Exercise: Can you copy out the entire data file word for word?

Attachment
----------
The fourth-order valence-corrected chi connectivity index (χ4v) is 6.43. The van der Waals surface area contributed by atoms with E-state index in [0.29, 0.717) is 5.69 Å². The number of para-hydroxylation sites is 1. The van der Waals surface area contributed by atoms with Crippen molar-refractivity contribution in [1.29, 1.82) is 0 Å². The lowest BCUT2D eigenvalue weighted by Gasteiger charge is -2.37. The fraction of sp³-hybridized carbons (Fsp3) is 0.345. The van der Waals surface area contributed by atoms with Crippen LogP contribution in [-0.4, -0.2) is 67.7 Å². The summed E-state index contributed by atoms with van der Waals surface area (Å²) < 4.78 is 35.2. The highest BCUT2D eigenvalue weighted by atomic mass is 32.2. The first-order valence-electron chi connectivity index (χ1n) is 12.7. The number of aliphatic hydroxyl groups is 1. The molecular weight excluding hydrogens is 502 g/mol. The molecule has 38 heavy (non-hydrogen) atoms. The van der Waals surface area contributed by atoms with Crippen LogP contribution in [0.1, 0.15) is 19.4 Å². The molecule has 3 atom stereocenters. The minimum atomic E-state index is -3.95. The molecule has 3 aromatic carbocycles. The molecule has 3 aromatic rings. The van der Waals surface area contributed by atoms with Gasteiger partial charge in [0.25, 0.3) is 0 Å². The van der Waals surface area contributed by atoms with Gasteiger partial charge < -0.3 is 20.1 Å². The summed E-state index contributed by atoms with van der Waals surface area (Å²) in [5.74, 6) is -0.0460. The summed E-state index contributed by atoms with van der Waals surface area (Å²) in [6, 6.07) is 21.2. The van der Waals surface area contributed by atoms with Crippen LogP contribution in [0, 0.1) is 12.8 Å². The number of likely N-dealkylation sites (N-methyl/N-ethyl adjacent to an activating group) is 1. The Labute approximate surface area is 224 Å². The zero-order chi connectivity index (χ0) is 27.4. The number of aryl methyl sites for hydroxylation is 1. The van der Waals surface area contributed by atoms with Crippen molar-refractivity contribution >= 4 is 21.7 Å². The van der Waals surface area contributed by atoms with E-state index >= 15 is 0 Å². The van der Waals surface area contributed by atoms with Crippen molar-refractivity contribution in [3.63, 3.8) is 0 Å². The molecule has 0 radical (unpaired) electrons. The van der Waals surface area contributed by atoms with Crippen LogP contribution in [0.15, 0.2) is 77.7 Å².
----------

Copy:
The fourth-order valence-corrected chi connectivity index (χ4v) is 6.43. The van der Waals surface area contributed by atoms with E-state index in [0.29, 0.717) is 5.69 Å². The number of para-hydroxylation sites is 1. The van der Waals surface area contributed by atoms with Crippen molar-refractivity contribution in [1.29, 1.82) is 0 Å². The lowest BCUT2D eigenvalue weighted by Gasteiger charge is -2.37. The fraction of sp³-hybridized carbons (Fsp3) is 0.345. The van der Waals surface area contributed by atoms with Crippen LogP contribution in [-0.4, -0.2) is 67.7 Å². The summed E-state index contributed by atoms with van der Waals surface area (Å²) < 4.78 is 35.2. The highest BCUT2D eigenvalue weighted by atomic mass is 32.2. The first-order valence-electron chi connectivity index (χ1n) is 12.7. The number of aliphatic hydroxyl groups is 1. The molecular weight excluding hydrogens is 502 g/mol. The molecule has 38 heavy (non-hydrogen) atoms. The van der Waals surface area contributed by atoms with Crippen LogP contribution in [0.1, 0.15) is 19.4 Å². The molecule has 3 atom stereocenters. The minimum atomic E-state index is -3.95. The molecule has 3 aromatic carbocycles. The molecule has 3 aromatic rings. The van der Waals surface area contributed by atoms with Gasteiger partial charge in [0.25, 0.3) is 0 Å². The van der Waals surface area contributed by atoms with Gasteiger partial charge < -0.3 is 20.1 Å². The summed E-state index contributed by atoms with van der Waals surface area (Å²) in [5.74, 6) is -0.0460. The summed E-state index contributed by atoms with van der Waals surface area (Å²) in [6, 6.07) is 21.2. The van der Waals surface area contributed by atoms with Crippen LogP contribution in [0, 0.1) is 12.8 Å². The number of likely N-dealkylation sites (N-methyl/N-ethyl adjacent to an activating group) is 1. The Labute approximate surface area is 224 Å². The zero-order chi connectivity index (χ0) is 27.4. The number of aryl methyl sites for hydroxylation is 1. The van der Waals surface area contributed by atoms with Crippen molar-refractivity contribution >= 4 is 21.7 Å². The van der Waals surface area contributed by atoms with E-state index >= 15 is 0 Å². The van der Waals surface area contributed by atoms with Crippen molar-refractivity contribution in [3.63, 3.8) is 0 Å². The molecule has 0 radical (unpaired) electrons. The van der Waals surface area contributed by atoms with Crippen LogP contribution in [0.15, 0.2) is 77.7 Å².